Copper “In the Hands of an Angry God” Review

Now that all the significant characters have been reasonably established, this week’s episode of Copper, “In the Hands of an Angry God,” was able to narrow its focus to two main story lines and keep the flow of the episode moving at a nice pace.

The crime-of-the-week portion of this episode centered on the murder of an Irishman who had been stabbed in the neck and hung after his death. Because the murdered man, Dermott O’Connor, had been seen threatening to burn down the orphanage, the Reverend Garland was picked up as the primary suspect in the murder.

Using his scientific and medical analysis, Matthew Freeman was able to convince Corcoran that there was not sufficient evidence to allow the Reverend to hang for this crime. While the angry mob might have just been looking for anyone to pay for the crime, Corcoran didn’t want to see another innocent man pay for a crime he didn’t commit.

I enjoyed seeing Corcoran and Freeman’s interaction in tonight’s episode because it was much more clear that these two men were not quite secret pals. There is no doubt that these two men have a certain level of trust and respect between them, and there even seems to be a sort of mutual debt related to their time in the war, but their relationship is one of business, not pleasure.

Freeman smiles when he talks to his wife, he relaxes around her in a way that he is never able to do with Corcoran. Corcoran has casual conversation with McGuire and O’Brien, but he’s never had that kind of familiar banter with Freeman. While I’d love to see a comfortable friendship develop between Freeman and Corcoran, I don’t think it’s very likely to happen.

Freeman’s relationship with Corcoran is probably the most similar to Corcoran’s relationship with Morehouse. After their time in the war, the two men continue to work together in a way that is unusual considering societal norms. When Corcoran was telling Morehouse about the status of his investigation, Morehouse became Reverend Garland’s alibi without missing a beat. How Morehouse would benefit from being the Reverend’s alibi in this situation wasn’t exactly clear, but it seemed like something Morehouse did for Corcoran – not for the Reverend and probably not even for the sake of justice.

As sociable and outgoing as Morehouse is when Corcoran comes to visit, I don’t get the impression that the two men are true friends. We’ve been leaked little details about Freeman, Corcoran, and Morehouse’s experiences in the war, but I’m very curious to find out exactly why these three men continue to be bound to one another in such an unusual way.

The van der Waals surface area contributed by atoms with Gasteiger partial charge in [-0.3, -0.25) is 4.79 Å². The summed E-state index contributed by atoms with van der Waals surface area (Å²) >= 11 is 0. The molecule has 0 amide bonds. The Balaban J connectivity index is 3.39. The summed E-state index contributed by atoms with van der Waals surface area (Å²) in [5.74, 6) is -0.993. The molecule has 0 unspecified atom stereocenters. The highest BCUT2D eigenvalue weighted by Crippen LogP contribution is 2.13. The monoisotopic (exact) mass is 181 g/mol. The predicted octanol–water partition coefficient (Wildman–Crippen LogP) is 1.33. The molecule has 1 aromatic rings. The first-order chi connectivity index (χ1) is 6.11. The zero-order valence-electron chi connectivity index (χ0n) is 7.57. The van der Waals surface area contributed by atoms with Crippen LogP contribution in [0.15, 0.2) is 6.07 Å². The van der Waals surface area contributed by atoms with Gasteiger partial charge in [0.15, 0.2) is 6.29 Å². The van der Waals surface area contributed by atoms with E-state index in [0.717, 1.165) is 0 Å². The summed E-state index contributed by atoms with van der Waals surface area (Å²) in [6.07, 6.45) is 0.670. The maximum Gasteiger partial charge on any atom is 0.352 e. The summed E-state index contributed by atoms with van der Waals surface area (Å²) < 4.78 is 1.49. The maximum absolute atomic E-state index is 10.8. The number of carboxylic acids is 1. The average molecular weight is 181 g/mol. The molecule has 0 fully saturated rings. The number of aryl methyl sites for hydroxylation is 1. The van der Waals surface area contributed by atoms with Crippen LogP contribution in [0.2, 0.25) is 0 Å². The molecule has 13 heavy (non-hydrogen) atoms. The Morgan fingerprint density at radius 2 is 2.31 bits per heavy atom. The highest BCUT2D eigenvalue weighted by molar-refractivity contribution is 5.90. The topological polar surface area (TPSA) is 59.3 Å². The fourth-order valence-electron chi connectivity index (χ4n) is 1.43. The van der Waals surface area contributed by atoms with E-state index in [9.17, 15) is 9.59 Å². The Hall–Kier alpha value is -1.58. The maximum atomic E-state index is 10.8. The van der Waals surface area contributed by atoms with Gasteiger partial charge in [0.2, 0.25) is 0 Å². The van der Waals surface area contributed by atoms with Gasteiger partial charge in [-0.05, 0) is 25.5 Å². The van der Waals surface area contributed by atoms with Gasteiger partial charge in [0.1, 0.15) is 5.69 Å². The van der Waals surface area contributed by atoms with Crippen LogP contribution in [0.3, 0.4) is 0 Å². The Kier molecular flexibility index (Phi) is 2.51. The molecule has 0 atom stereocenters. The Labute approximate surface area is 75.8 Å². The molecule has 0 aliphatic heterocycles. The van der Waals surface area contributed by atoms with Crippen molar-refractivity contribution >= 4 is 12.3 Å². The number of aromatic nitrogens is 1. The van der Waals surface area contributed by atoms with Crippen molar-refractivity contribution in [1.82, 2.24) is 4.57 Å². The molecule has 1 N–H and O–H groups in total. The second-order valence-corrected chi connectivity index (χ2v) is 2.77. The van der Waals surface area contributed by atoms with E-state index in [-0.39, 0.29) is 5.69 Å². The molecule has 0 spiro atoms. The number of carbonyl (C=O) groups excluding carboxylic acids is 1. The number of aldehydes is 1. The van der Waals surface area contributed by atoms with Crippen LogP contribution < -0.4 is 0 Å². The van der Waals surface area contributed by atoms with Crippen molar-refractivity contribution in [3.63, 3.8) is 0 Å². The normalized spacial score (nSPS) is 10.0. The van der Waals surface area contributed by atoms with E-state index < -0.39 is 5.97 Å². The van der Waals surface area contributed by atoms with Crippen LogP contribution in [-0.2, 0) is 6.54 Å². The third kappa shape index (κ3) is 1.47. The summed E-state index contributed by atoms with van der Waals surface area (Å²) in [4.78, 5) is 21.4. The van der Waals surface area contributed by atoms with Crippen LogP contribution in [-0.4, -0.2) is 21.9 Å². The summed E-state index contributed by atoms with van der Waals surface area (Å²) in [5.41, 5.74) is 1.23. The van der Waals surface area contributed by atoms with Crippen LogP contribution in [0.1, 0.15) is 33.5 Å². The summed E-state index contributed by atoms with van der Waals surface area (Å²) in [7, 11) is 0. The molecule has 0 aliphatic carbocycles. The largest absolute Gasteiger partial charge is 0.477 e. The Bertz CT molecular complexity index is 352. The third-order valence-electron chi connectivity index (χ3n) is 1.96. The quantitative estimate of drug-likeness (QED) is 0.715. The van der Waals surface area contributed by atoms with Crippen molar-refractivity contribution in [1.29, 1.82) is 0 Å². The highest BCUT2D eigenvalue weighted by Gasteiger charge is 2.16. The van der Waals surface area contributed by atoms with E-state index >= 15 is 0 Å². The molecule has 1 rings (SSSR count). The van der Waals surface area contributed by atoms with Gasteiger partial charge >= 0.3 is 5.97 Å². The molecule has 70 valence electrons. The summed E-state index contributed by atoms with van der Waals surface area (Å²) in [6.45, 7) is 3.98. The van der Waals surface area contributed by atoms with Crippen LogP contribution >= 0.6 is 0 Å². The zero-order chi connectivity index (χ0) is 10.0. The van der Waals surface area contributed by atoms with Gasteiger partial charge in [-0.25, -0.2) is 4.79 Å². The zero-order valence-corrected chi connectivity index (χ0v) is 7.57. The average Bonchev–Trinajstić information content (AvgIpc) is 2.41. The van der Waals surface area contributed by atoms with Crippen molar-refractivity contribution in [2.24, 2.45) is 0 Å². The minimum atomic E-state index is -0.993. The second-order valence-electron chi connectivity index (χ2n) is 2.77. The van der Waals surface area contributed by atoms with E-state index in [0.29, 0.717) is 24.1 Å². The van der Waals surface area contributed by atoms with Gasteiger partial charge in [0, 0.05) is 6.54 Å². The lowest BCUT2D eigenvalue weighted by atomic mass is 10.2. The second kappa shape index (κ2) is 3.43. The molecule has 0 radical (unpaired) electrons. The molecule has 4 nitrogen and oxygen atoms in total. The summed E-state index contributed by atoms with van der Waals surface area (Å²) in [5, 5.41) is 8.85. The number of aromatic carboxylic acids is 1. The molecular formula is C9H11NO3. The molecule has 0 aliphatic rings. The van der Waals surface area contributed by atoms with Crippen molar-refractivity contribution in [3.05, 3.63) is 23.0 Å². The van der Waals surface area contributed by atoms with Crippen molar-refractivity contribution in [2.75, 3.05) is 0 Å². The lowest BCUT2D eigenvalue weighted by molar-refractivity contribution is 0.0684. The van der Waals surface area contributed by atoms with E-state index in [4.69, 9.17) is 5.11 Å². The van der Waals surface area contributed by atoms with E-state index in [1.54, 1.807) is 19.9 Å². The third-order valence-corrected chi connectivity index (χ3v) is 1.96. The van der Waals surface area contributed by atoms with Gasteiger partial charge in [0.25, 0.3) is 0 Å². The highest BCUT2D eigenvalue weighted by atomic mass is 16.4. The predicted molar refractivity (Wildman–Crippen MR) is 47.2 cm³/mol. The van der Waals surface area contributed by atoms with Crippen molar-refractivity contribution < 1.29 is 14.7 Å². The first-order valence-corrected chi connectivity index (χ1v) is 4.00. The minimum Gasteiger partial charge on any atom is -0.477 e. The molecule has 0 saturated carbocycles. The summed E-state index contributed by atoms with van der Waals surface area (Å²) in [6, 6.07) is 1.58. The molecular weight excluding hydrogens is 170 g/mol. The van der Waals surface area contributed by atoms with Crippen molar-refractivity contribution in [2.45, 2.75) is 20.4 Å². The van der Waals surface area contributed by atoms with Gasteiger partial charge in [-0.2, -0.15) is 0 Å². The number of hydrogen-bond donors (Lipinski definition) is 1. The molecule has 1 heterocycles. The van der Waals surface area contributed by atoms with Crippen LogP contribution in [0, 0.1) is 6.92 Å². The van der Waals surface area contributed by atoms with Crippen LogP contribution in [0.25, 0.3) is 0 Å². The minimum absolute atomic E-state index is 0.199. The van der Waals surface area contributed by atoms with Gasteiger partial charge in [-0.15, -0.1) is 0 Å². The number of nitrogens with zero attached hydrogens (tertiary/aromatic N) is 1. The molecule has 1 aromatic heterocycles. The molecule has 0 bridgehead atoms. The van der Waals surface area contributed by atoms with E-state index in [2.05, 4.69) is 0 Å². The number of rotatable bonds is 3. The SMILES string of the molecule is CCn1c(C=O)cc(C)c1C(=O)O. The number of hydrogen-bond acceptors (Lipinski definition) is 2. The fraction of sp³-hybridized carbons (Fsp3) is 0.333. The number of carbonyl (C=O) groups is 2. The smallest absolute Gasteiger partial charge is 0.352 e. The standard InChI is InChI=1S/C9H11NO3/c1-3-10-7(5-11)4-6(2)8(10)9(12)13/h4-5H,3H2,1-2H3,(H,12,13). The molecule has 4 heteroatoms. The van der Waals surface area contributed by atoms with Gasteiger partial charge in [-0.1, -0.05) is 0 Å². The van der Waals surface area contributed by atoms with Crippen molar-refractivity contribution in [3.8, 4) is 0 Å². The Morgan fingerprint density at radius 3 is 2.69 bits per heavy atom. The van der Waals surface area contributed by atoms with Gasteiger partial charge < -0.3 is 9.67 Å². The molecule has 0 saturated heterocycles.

Meanwhile, Corcoran’s locket search finally got interesting. When Molly spotted the locket in a pawn shop, she immediately purchased it and planned to surprise Corcoran with it. Before she had a chance to hand it over to him, Eva snatched it from her neck and made Molly swear to never tell Corcoran about the locket.

I’m not entirely sure why Eva is so keen to keep the locket a secret from Corcoran. Eva had shown that she was somewhat possessive of Corcoran when he was talking about his time with Elizabeth, so maybe she’s keeping it a secret from him because she’s eager to have him forget about his wife. It’s also possible that she’s keeping the locket a secret because she knows more about his wife’s disappearance than she’s letting on.

In attempting to track down the source of the locket, Eva discovered that the locket had been sold to the pawn shop by a well known abortionist. Unfortunately, when Eva went down to visit the Madame to inquire about the locket, she stumbled upon a murder scene. We were left wondering if the locket had come into the Madame’s hands by coincidence, or if was Corcoran’s wife herself that might have traded the locket for the Madame’s services.

Admittedly, for the first two episodes of Copper, I wasn’t all that interested in Corcoran’s missing wife. We were meeting so many more interesting people and he was dealing with such heinous crimes that the business with his wife simply felt like a little bit of tragic back story. Now, with the Madame’s murder and the return of the locket, the mystery behind Corcoran’s missing wife has begun to develop in the present and I’m actually very curious to see how it will all progress from here.